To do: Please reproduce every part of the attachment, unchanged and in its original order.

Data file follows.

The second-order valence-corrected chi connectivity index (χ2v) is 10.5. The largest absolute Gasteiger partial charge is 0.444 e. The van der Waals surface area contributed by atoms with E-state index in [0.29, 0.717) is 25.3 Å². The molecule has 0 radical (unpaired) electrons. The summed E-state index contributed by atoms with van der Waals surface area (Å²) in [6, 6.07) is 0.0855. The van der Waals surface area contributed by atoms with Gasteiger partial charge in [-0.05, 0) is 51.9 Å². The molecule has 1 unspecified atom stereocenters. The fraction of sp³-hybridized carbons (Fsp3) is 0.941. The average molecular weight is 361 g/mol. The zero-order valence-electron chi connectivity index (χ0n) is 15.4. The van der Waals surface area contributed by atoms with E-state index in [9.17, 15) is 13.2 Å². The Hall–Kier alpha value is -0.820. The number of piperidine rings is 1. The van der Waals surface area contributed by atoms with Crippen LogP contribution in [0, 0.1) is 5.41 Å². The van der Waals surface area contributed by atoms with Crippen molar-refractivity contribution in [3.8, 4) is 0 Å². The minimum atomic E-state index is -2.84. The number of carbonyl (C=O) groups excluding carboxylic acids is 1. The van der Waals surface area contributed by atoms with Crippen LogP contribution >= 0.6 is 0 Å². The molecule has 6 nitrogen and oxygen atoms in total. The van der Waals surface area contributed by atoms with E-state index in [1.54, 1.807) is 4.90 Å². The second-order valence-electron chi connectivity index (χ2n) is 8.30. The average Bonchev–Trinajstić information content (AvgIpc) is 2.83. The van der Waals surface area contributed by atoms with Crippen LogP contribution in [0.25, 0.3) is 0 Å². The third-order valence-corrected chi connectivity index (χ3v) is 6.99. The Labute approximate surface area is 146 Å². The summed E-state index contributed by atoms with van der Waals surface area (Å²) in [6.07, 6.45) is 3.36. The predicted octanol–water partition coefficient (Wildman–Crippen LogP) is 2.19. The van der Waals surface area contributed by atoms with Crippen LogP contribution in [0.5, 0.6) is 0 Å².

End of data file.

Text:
The second-order valence-corrected chi connectivity index (χ2v) is 10.5. The largest absolute Gasteiger partial charge is 0.444 e. The van der Waals surface area contributed by atoms with E-state index in [0.29, 0.717) is 25.3 Å². The molecule has 0 radical (unpaired) electrons. The summed E-state index contributed by atoms with van der Waals surface area (Å²) in [6, 6.07) is 0.0855. The van der Waals surface area contributed by atoms with Gasteiger partial charge in [-0.05, 0) is 51.9 Å². The molecule has 1 unspecified atom stereocenters. The fraction of sp³-hybridized carbons (Fsp3) is 0.941. The average molecular weight is 361 g/mol. The zero-order valence-electron chi connectivity index (χ0n) is 15.4. The van der Waals surface area contributed by atoms with E-state index in [9.17, 15) is 13.2 Å². The Hall–Kier alpha value is -0.820. The number of piperidine rings is 1. The van der Waals surface area contributed by atoms with Crippen LogP contribution in [0, 0.1) is 5.41 Å². The van der Waals surface area contributed by atoms with Crippen molar-refractivity contribution in [3.8, 4) is 0 Å². The minimum atomic E-state index is -2.84. The number of carbonyl (C=O) groups excluding carboxylic acids is 1. The van der Waals surface area contributed by atoms with Crippen LogP contribution >= 0.6 is 0 Å². The molecule has 6 nitrogen and oxygen atoms in total. The van der Waals surface area contributed by atoms with E-state index in [1.54, 1.807) is 4.90 Å². The second-order valence-electron chi connectivity index (χ2n) is 8.30. The average Bonchev–Trinajstić information content (AvgIpc) is 2.83. The van der Waals surface area contributed by atoms with Crippen LogP contribution in [0.25, 0.3) is 0 Å². The third-order valence-corrected chi connectivity index (χ3v) is 6.99. The Labute approximate surface area is 146 Å². The summed E-state index contributed by atoms with van der Waals surface area (Å²) in [6.07, 6.45) is 3.36. The predicted octanol–water partition coefficient (Wildman–Crippen LogP) is 2.19. The van der Waals surface area contributed by atoms with Crippen LogP contribution in [0.5, 0.6) is 0 Å².